Buy Cisco and Hewlett-Packard, Sell F5 and Riverbed

NEW YORK ( TheStreet) -- It seems networking giant Cisco ( CSCO) continues to move in the right direction. But it must still convince a market that rarely forgives and never forgets that it still deserves to be discussed as one that can deliver market-beating performance on a consistent basis.

On Wednesday, it will have another chance when it releases its fourth-quarter earnings results after the market close. Analysts are expecting net income of 41 cents per share on revenue of $11.62 billion, an increase from the 35 cents (or 17%) earned the previous year. For the fiscal year analysts are expecting $1.63 in earnings on $45.98 billion in revenue.

There aren't many companies outside of Apple ( AAPL) with the same string of recent performances as Cisco. In fact, over the past four quarters the company has demonstrated consistent revenue growth averaging over 6% while averaging 5% growth in net income during that span.

For these reasons, I would be a buyer of the stock ahead of its report and sell two of its rivals, F5 ( FFIV) and Riverbed ( RVBD).

When looking at F5, I see a company executing as well as it can, but the stock remains grossly expensive. From the standpoint of value and the fact that earlier this year the company climbed 23% on the year, it is hard to ignore the reality that investors might have already missed the boat.

What's more, after its most recent earnings report (where it produced decent numbers), management issued guidance suggesting headwinds will likely be more harsh than previously anticipated. In the meantime, competitors such as Cisco and Hewlett-Packard ( HPQ) are executing to perfection. It would seem this will only add increasing pressure to F5 to continue to perform.

I think for F5 this was the chief reason (among others) why the company issued less-than-favorable guidance, which resulted in a severe punishment of the stock to the extent that it dropped over 13%. (It has slightly recovered since then.)

My bearishness for Riverbed is for similar reasons. However, it is not executing as well as F5, which prompted me to call it one of the best shorts on the market as the stock was (then) trading at $20.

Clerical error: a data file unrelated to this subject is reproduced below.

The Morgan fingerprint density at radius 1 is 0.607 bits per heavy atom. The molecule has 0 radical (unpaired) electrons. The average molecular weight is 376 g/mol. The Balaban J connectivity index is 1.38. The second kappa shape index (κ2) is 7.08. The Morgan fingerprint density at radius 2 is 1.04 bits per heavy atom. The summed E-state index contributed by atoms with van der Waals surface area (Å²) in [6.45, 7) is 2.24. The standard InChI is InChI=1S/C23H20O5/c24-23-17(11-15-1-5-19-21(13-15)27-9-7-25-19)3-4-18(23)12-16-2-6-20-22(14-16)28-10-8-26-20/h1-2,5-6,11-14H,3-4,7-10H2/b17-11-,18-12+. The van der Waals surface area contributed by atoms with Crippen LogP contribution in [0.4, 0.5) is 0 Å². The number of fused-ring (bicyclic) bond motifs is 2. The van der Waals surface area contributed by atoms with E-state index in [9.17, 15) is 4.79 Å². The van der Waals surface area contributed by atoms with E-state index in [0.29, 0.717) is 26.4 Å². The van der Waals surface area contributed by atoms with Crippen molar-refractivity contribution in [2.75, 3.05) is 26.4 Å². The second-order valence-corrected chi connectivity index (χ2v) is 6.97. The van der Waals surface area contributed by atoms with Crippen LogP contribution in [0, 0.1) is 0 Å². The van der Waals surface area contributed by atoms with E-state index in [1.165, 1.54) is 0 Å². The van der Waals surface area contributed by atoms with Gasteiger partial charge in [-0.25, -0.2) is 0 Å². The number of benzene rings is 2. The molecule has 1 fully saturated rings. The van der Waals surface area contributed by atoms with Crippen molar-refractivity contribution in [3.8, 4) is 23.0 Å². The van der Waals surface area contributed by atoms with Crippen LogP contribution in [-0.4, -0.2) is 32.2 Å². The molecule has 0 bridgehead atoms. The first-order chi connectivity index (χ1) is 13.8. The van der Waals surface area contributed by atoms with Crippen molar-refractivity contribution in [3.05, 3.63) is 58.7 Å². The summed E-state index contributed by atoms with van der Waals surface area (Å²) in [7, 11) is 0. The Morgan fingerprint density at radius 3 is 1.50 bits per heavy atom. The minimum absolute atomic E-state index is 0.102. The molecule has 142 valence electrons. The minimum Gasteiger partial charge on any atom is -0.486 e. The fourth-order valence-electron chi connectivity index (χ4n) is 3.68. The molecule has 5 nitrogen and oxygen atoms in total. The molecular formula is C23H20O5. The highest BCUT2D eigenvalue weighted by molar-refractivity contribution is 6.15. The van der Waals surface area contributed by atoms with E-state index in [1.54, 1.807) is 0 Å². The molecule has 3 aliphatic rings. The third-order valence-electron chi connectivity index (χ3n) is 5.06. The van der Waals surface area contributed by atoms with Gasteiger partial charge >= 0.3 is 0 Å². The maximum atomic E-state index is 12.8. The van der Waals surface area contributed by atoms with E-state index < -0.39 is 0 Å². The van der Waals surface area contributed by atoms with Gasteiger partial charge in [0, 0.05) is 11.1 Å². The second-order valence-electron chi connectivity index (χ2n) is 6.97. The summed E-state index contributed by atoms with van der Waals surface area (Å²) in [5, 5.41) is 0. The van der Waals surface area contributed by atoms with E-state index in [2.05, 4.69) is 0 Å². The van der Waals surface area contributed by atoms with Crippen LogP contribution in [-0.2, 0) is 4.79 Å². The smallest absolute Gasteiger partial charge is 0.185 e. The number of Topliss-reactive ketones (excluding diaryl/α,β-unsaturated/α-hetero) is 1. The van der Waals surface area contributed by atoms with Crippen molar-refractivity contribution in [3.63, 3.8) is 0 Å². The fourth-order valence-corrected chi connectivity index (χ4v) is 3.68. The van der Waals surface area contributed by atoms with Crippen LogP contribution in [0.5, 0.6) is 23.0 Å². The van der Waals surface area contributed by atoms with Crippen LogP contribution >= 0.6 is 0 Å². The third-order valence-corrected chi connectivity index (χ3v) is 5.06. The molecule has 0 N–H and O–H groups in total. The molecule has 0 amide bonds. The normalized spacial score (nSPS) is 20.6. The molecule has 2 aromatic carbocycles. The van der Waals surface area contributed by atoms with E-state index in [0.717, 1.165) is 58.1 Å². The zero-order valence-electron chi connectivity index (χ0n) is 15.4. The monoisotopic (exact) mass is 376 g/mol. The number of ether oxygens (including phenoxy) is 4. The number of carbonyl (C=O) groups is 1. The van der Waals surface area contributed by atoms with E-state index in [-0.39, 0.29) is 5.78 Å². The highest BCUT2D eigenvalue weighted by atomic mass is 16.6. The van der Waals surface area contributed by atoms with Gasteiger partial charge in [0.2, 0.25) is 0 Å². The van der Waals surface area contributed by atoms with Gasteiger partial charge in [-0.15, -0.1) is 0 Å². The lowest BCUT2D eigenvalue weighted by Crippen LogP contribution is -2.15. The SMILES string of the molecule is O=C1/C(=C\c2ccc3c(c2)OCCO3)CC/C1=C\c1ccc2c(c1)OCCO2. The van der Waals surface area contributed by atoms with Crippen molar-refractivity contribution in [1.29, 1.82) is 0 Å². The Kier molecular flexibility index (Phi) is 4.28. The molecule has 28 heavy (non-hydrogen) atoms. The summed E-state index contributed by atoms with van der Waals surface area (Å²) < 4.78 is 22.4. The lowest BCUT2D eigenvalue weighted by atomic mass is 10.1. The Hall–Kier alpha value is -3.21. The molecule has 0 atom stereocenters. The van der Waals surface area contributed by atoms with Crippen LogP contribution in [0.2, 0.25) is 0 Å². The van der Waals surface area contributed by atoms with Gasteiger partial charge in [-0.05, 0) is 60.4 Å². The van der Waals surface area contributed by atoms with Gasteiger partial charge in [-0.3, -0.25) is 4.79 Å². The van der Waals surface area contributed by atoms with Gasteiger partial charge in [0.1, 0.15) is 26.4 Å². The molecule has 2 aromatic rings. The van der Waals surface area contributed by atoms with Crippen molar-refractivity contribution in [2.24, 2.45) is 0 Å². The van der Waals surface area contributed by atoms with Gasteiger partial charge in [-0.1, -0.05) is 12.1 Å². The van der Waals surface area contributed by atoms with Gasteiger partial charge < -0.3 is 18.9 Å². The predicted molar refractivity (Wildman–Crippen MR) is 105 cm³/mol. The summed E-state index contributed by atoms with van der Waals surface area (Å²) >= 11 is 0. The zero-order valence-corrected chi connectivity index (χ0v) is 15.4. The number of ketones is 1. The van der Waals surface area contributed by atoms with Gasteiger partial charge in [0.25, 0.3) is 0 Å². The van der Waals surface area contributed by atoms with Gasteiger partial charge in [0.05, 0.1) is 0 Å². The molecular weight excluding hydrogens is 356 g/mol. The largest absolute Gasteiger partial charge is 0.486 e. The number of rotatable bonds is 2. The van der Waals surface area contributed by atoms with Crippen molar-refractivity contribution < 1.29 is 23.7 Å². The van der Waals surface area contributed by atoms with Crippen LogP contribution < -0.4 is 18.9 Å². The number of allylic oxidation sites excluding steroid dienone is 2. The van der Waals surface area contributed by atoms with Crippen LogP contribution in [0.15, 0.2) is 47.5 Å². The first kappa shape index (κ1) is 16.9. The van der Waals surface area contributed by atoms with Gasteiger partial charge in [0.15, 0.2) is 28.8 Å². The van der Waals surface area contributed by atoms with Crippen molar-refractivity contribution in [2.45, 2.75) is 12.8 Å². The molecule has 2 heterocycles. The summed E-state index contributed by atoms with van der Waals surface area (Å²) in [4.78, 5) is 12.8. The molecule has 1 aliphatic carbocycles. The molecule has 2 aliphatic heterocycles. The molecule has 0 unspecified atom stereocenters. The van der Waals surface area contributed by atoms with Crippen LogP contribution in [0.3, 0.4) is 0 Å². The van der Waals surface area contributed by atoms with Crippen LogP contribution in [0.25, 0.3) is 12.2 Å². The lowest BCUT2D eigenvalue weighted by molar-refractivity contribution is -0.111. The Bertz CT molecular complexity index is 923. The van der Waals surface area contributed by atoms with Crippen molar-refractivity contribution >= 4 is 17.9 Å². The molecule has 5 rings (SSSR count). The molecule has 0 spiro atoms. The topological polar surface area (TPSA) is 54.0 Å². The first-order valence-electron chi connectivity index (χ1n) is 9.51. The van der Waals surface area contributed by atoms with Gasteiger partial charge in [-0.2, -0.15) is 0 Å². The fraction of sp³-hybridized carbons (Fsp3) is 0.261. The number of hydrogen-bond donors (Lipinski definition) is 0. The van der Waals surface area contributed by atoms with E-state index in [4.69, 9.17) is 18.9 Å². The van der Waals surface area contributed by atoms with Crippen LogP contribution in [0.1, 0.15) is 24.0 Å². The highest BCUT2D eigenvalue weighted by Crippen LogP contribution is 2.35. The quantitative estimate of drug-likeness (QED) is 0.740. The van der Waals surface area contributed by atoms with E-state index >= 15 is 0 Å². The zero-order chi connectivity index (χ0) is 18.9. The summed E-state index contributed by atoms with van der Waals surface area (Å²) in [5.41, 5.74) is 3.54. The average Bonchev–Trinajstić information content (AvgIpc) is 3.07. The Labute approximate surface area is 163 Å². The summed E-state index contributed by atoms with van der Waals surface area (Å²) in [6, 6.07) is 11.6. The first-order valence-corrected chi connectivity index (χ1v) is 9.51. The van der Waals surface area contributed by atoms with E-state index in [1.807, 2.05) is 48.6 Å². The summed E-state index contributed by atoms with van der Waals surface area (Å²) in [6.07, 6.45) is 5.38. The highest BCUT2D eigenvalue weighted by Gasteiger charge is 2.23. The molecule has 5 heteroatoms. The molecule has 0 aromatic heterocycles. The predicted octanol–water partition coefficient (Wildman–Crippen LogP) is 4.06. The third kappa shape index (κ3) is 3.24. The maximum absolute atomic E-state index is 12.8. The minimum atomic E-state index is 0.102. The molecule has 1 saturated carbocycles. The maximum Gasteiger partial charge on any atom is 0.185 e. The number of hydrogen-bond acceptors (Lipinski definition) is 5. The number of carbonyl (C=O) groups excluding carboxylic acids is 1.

During that period, the stock dropped to as low as $13. Today, it is back at the $20 level with no fundamental improvements within the company. Even more disappointing is the fact that management does not appear to have a firm handle on how to fix its issues. From an investment standpoint, the stock sports a price-to-earnings ratio of 51 while both Cisco and HP offer better value with P/Es of 12 and 7, respectively.

For Riverbed to justify this level it has to show that it can consistently maintain its gross margins and product margins, which have been on a decline recently. I just don't see how it can do it.

Meanwhile it would seem that the market continues to ignore these challenges and yet expects more from Riverbed and F5 while Cisco and HP (although not as dynamic) present better value, while also offering some safety by providing decent dividends yields.

At the time of publication, the author was long AAPL and held no position in any of the other stocks mentioned.

This article is commentary by an independent contributor, separate from TheStreet's regular news coverage.

Richard Saintvilus is a private investor with an information technology and engineering background and has been investing and trading for over 15 years. He employs conservative strategies in assessing equities and appraising value while minimizing downside risk. His decisions are based in part on management, growth prospects, return on equity and price-to-earnings as well as macroeconomic factors. He is an investor who seeks opportunities whether on the long or short side and believes in changing positions as information changes.